It's closed under the given binary operation?

11. Aug 15, 2009

### Hurkyl

Staff Emeritus
Is that relevant to whether or not G's binary operation is associative?

12. Aug 15, 2009

### jeff1evesque

Good question, I think that's what I am trying to ask.

13. Aug 15, 2009

### CompuChip

No, but it follows, because H is a subset of G and G is a group.
Any three elements of H are also elements of G, and all elements of G -- in particular those that are also in H, multiply associatively.

14. Aug 15, 2009

### Hurkyl

Staff Emeritus
And the answer is that it doesn't: G's binary operation doesn't know or care about the set H.

I suppose it's worth mentioning all the detail if you are paying careful attention to types. If (G,*) is a group, and H is a subset of G, then we're defining a new binary partial operation @ on H by the definition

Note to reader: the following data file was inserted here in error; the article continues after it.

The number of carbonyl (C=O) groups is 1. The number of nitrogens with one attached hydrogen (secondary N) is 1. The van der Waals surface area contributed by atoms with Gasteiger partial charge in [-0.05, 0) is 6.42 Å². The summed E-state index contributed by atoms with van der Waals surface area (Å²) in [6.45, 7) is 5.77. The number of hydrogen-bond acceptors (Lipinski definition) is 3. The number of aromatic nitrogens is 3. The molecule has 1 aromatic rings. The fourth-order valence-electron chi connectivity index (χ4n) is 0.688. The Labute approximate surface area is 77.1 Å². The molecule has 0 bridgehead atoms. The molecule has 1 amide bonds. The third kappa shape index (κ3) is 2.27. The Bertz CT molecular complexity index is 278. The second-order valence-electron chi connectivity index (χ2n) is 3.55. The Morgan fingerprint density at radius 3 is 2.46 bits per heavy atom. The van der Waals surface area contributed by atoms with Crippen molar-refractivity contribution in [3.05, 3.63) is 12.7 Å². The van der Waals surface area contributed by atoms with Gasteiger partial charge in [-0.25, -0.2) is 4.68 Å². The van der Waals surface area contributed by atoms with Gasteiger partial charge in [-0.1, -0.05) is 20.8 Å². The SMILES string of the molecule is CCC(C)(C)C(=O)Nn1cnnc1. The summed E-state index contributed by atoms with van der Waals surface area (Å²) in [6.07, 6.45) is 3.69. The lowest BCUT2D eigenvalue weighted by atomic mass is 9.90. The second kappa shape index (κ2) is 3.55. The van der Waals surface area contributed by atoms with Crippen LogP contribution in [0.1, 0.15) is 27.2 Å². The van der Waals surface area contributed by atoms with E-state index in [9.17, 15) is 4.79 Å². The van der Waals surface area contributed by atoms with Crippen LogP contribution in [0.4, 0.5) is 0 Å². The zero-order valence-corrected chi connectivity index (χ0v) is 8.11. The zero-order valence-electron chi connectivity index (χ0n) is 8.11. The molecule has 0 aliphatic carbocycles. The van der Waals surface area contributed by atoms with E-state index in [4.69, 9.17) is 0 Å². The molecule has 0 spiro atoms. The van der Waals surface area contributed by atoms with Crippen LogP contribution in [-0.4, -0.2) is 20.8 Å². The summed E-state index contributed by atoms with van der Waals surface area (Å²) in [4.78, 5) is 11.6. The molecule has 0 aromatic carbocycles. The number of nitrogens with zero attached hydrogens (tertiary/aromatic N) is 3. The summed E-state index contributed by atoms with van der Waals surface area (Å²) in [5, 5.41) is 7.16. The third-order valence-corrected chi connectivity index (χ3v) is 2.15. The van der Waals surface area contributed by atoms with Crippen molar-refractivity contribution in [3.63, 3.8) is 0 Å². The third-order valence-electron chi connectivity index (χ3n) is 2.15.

h @ h' := h * h'​
and wondering if (H,@) is a subgroup of G.

Now, if we plug this definition into the associativity axiom....

I should point out that this level of precision is typically more pedantic than useful... but it can be a lifesaver when things get confusing.

15. Aug 15, 2009

### jeff1evesque

Got it, it is associative since H is a subset of G, and elements in G are associative. This is explicitly shown by Hurkyl- which shows elements of H are associative by the operation from G. Along with the two other (already proven group) axioms, H is clearly a subgroup of G.

Thanks so much.

16. Aug 16, 2009

### CompuChip

Yes. In a sense you can say that H "inherits" the associativity from G.
Maybe it's also interesting to point out, that this is the case for any subset H of G. So as long as H is a subset of G, for any elements a, b, c from H it is true that a(bc) = (ab)c, simply because that is true in G.
For example, if you consider in the real numbers under addition the subset of all odd numbers, then it is still true for example that (3 + 5) + 1 = 3 + (5 + 1).

Usually the "problem" is in the "closedness" of the operation. For example, the odd numbers are associative because the real number are, but they are not a group because 3 + 1 is not odd (then again, the even numbers are, as is any group that consists of (fixed) multiples of integers).